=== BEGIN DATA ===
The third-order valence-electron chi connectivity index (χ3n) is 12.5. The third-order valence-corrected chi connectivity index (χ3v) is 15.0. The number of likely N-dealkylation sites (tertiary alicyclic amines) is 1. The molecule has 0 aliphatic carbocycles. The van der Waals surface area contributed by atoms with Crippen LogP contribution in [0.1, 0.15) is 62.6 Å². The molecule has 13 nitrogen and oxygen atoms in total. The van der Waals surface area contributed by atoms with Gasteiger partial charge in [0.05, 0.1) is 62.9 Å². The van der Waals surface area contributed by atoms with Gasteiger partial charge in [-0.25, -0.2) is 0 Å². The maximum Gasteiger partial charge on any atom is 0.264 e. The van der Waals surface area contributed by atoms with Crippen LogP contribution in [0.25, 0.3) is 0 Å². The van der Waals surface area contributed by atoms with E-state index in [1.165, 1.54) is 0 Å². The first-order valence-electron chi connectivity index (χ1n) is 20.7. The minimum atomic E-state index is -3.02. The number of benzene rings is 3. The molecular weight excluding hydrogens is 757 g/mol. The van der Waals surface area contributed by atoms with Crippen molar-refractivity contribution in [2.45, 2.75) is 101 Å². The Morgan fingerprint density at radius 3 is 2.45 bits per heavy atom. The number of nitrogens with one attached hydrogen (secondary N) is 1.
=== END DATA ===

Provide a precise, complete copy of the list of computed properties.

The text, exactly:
The third-order valence-electron chi connectivity index (χ3n) is 12.5. The third-order valence-corrected chi connectivity index (χ3v) is 15.0. The number of likely N-dealkylation sites (tertiary alicyclic amines) is 1. The molecule has 0 aliphatic carbocycles. The van der Waals surface area contributed by atoms with Crippen LogP contribution in [0.1, 0.15) is 62.6 Å². The molecule has 13 nitrogen and oxygen atoms in total. The van der Waals surface area contributed by atoms with Gasteiger partial charge in [0.05, 0.1) is 62.9 Å². The van der Waals surface area contributed by atoms with Gasteiger partial charge in [-0.25, -0.2) is 0 Å². The maximum Gasteiger partial charge on any atom is 0.264 e. The van der Waals surface area contributed by atoms with Crippen LogP contribution in [0.25, 0.3) is 0 Å². The van der Waals surface area contributed by atoms with E-state index in [1.165, 1.54) is 0 Å². The first-order valence-electron chi connectivity index (χ1n) is 20.7. The minimum atomic E-state index is -3.02. The number of benzene rings is 3. The molecular weight excluding hydrogens is 757 g/mol. The van der Waals surface area contributed by atoms with Crippen molar-refractivity contribution in [2.45, 2.75) is 101 Å². The Morgan fingerprint density at radius 3 is 2.45 bits per heavy atom. The number of nitrogens with one attached hydrogen (secondary N) is 1.